Can book writing software replace an editor? Nope. But it can help you improve your grammar and readability.

Best Book Writing Software: Grammarly vs Hemingway

You were born to tell stories and share your message with the world. But you sit down to type and something terrible happens. Your fingers misspell things. Verbs switch tenses as you type. Nothing works quite like it did when it was still just a compelling idea in your head.

You reread and catch a few errors, but what if you’ve reached the end of your grammar prowess? Need some book writing software to help improve your writing?

Best Book Writing Software: The Magic of Grammarly and Hemingway

My high schoolers are just beginning their journey as writers. They can’t always wait for me to wave my special English teacher green grammar pen over their work. When we first begin writing in earnest, we all make common errors like misspelling, verb tense problems, and comma misuse. Sometimes, our sentences are too long and hard to follow.

We can begin to fix these mistakes ourselves with a little help from some book writing software like Grammarly and Hemingway.

Getting Started With Grammarly

Grammarly is one of the first pieces of book writing software I introduce to my students. We still work on specific grammar skills (sorry, kids, still gotta learn them!), but Grammarly can help students see patterns in their writing without my help. For writers, this is an essential first step, since Grammarly catches errors that Word or Google Docs miss.

Grammarly’s free edition will mark most contextual spelling and some usage errors. Go to Grammarly.com. Open a free account and login. From there, you will see a grid where you can upload or copy and paste in writing.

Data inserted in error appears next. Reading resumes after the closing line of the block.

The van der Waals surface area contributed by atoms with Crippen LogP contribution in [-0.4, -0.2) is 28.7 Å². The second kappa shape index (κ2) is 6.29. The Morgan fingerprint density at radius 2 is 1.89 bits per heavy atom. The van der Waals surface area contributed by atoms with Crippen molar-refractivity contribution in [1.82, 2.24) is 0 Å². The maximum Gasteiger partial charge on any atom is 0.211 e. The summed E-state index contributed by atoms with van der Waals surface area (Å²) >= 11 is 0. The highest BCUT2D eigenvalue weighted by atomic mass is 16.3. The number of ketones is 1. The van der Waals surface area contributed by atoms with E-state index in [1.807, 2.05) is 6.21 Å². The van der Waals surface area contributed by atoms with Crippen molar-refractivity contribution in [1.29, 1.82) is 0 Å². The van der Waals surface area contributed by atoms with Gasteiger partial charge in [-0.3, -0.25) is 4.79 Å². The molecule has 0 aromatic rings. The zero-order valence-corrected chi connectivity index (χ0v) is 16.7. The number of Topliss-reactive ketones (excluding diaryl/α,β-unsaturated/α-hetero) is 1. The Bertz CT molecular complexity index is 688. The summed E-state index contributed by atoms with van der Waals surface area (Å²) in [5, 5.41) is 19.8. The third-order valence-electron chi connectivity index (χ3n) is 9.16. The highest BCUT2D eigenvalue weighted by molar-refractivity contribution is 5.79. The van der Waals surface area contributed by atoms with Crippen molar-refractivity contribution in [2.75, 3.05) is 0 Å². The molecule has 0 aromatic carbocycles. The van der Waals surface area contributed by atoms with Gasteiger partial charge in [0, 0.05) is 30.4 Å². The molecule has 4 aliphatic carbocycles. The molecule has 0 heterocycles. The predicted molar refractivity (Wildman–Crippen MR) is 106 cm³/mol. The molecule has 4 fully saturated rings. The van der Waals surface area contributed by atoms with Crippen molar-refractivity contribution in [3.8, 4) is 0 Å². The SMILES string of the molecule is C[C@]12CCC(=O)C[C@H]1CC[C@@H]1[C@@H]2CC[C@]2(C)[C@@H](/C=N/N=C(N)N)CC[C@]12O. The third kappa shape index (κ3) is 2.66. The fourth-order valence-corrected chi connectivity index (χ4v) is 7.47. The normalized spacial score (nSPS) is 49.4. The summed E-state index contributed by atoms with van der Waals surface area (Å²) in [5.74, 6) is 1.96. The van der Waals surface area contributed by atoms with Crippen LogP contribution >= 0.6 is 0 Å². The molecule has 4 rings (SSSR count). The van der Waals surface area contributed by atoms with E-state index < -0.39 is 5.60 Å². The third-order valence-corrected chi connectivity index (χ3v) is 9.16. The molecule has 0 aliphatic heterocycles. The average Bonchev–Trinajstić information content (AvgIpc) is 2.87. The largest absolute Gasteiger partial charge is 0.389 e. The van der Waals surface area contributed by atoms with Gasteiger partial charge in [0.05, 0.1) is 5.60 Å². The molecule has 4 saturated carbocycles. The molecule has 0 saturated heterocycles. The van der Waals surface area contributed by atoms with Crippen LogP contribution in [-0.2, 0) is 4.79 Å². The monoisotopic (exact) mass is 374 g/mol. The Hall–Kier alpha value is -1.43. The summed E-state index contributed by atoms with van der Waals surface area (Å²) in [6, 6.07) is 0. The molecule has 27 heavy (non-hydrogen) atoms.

Once you have attached or pasted in the words, watch for the little green rotating circle at the bottom. It’s working grammar magic! When complete, it underlines suggestions.

Evaluate the Suggestions

As I tell my students, don’t just accept all the suggestions. Look at them. Read the examples and evaluate if the suggestion is correct for the context. If it is, you can click on the green correction, and it will make the change. If not, click “ignore.”

Notice how it suggests “clutches” for “clutch.” I would need to change it to the past tense “clutched” to be in line with the rest of my story. 

The other thing I tell students: read the rules. Most suggestions will state the grammar rule. Click on the “more” box and read the rule and examples. If you consistently see a rule popping up (like fragments), it’s worth taking the time to figure out why.

Level Up to Learn

If you upgrade to premium, Grammarly offers a range of additional features like sentence structure, style, and vocabulary enhancement. The paid version is most affordable at the yearly level for $139 (which is far more than any of my students can afford). Here are the additional features, including a handy report feature.

 .       

They offer a free week trial, but be aware, they charge the month when you sign up. You have to request a refund within one week. Still, for $29.95 a month, it would cost less than an hour of editing (proofreading) to evaluate if the paid version is giving you enough information to continue.

If you use the paid version, take the time to read through the suggestions and watch for patterns in your work. This is the real magic of Grammarly. Use it to learn where your writing can be improved and use that information to grow.

Again, it isn’t meant to replace good editing at any level, but it can help you clean up posts, scenes, and chapters before sending to an editor.

But what if your sentences are clean, but hard to read?

Improve Readability With Hemingway

The second piece of book writing software I suggest to students is Hemingway. Hemingway checks readability. What’s readability and why do I care?

Readability measures how easy writing is to read.

Most writers believe their sentences are easy to read (I know exactly what I mean, right?). The problem is sometimes, the reader has a hard time following. Then what?

If the reader can’t follow the sentence to the end, they’ll stop reading. Readability makes a big difference for the reader, especially if it is an article or story posted online.